Dmitry Medvedev, a close Putin ally, was similarly rattled by the extent to which war has come to Russia. He reacted with something close to hysteria.
“It’s clear what response is needed: They need to be annihilated, not just in a personal capacity, but we have to destroy them in the hornets’ nest itself. The regime that has developed in Ukraine should be exterminated,” said Medvedev.
He may sound like a Nazi but his words contained sinister echoes of the genocidal Holodomor of the 1930s, when, under the Soviet Union, an estimated three million Ukrainians were deliberately starved to death, middle class farmers were eradicated and the Ukrainian language banned.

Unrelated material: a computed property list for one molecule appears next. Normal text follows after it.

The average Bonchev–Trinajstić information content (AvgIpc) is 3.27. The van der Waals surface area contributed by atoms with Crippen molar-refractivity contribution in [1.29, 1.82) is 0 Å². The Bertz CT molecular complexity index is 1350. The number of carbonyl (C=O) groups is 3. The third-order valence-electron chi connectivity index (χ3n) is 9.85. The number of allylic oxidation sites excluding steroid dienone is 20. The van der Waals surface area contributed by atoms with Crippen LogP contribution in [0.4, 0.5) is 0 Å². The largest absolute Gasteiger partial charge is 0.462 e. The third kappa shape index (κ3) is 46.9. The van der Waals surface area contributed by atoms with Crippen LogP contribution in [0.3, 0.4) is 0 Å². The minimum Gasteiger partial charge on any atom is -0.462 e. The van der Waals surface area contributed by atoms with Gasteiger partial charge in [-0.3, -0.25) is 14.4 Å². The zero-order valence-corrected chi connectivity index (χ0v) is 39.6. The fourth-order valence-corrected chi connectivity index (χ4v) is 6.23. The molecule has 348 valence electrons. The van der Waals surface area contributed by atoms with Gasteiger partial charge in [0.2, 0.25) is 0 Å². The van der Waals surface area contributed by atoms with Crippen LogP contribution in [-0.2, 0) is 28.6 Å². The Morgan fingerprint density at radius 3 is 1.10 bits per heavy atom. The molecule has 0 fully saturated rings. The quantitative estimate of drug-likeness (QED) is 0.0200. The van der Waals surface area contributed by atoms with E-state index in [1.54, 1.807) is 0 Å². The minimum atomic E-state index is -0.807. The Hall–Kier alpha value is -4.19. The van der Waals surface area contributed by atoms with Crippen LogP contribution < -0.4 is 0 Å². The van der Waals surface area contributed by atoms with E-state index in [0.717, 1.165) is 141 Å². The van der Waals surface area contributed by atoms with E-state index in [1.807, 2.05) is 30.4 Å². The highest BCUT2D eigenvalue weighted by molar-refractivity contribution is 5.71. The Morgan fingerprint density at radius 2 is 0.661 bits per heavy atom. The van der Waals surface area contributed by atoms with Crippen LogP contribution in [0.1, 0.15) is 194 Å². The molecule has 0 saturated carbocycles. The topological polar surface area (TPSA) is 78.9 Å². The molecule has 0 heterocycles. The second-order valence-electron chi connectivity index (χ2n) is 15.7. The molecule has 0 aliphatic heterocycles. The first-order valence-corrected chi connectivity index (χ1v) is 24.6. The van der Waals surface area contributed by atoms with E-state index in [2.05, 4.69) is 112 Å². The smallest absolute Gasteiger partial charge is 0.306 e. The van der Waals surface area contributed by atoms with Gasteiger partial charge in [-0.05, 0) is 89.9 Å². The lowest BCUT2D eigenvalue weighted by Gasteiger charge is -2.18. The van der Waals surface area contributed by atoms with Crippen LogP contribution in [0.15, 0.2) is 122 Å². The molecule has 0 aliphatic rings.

But such fulminations may not impress ordinary Russians.
The Belgorod governor says dozens of strikes hit border districts inside Russia over last day or so.
In a long post on his Telegram channel, Vyacheslav Gladkov said that much of the incoming fire was artillery and mortar against border districts. There had been damage to roads, property and vehicles, he added, while 12 people had been injured in 24 hours in the border town of Shebekino.
One woman who spoke to a pro-Russian Telegram channel said Shebekino was “on fire, the battles there are ongoing,” adding: “We have fled the city. “
“There are very few of our people there. Previous days with all the shelling – there was almost no response, no (Russian) military. We were left on our own,” the unnamed woman said. CNN is unable to verify her account of events.
But her views may spread. And Russia’s response to the campaign on its soil may destabilize its military campaign inside Ukraine – and with it the politics at home.